Middle managers make up around 11 million people in the US workforce and are the driving force behind organizational change, yet approximately half do not receive any formal leadership development. To make matters worse, a skills gap is expected over the next 10 years as retirement rates increase and more inexperienced workers move into leadership roles. However, it is reported that 25% of U.S. organizations have reduced their overall spending on leadership development activities (or never invested in it). Furthermore, when such investments are made for middle managers, they report less satisfaction as compared to senior leaders.
Here are four ways organizations can better support and develop middle managers to bolster organizational success.
1. Select and promote middle managers with the right skills for the future.
Middle managers are often promoted after demonstrating technical excellence, not necessarily leadership potential. This leads to skills gaps in four core competencies: change management, communication, coaching, and their ability to align with the organizational leadership mindset. It is important to resist the urge to promote people into leadership roles on the basis of tenure or job expertise, and to purposefully select middle managers with strong problem-solving and interpersonal skills to navigate complex networks of resources and demonstrate a bias for action. This will help to ensure they can resolve conflicts, influence others, and drive organizational performance.
2. Provide middle managers with formal training and leadership development.
As experienced managers retire, new managers have less time than ever before to mature in the role. Additionally, the average middle manager is expected to handle a larger scope of responsibility, with 50% more direct reports as compared to 10 years ago, and must do so more efficiently, having 15% less time to spend with each of them. Therefore, it is critical to provide middle managers formal development and training on leadership skills and best practices. The most common and effective approach is to blend formal training with on-the-job practice and ensure feedback is on-going and individualized.
3. Pair middle managers with senior leaders to provide guidance and mentoring.
Middle managers set the tone for employee engagement but need guidance and support to create the right climate. One way for them to learn this is by shadowing senior leaders and participating in stretch assignments in which they receive feedback from a mentor as they practice new skills. Senior leaders can also offer guidance on how to achieve both short- and long-term goals and remove ambiguity around strategic initiatives or clarify areas of shared responsibility. By pairing leaders with middle managers, trust and alignment are enhanced, and a clearer picture is provided about how they and their teams connect to the organizational strategy, which in turn enhances employee engagement.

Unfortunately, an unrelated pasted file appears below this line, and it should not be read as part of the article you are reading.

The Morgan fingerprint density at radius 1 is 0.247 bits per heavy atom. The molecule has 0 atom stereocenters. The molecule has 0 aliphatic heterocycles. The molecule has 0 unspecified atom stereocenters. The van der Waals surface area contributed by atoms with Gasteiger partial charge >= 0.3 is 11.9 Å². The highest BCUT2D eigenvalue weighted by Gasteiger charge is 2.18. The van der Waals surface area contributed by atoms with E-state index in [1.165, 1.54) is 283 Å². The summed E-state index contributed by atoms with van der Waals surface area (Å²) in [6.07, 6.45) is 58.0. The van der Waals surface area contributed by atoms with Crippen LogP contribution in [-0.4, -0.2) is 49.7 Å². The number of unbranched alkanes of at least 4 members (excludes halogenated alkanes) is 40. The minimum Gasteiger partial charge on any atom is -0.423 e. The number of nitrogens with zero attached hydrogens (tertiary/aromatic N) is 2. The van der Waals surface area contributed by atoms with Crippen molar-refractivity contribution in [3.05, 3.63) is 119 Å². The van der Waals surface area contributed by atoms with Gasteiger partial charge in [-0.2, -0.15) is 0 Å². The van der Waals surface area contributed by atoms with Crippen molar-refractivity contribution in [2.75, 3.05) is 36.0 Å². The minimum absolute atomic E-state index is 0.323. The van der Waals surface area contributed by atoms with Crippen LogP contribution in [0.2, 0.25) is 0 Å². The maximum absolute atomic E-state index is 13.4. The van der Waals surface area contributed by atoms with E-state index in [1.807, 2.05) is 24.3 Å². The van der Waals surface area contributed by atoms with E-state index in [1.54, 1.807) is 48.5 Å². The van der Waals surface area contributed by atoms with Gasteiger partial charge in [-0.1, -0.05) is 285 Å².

4. Solicit feedback from middle managers to increase job satisfaction.
Middle managers report feeling "stuck in the middle," responsible for satisfying both their senior leaders’ and direct reports’ needs without a clear sense of who is looking out for them. Nearly half indicate they are not satisfied in their role, often stemming from implementing strategies they were not able to influence, and sometimes without enough resources. As a result, they tend to have the highest rate of anxiety and depression and are less energized and motivated than other workers. Considering feedback from middle managers when planning organizational changes will increase their job satisfaction and make it easier for them to adopt and inspire others to implement those changes.
There are numerous benefits to investing in leadership development, but particularly so for middle managers. By bolstering middle managers, organizations can improve employee engagement and retention, increase satisfaction, build bench strength for the future, and enhance organizational alignment and productivity. Therefore, it is important to consider all levels of management when determining if leadership development investments are proportionally aligned to organizational needs.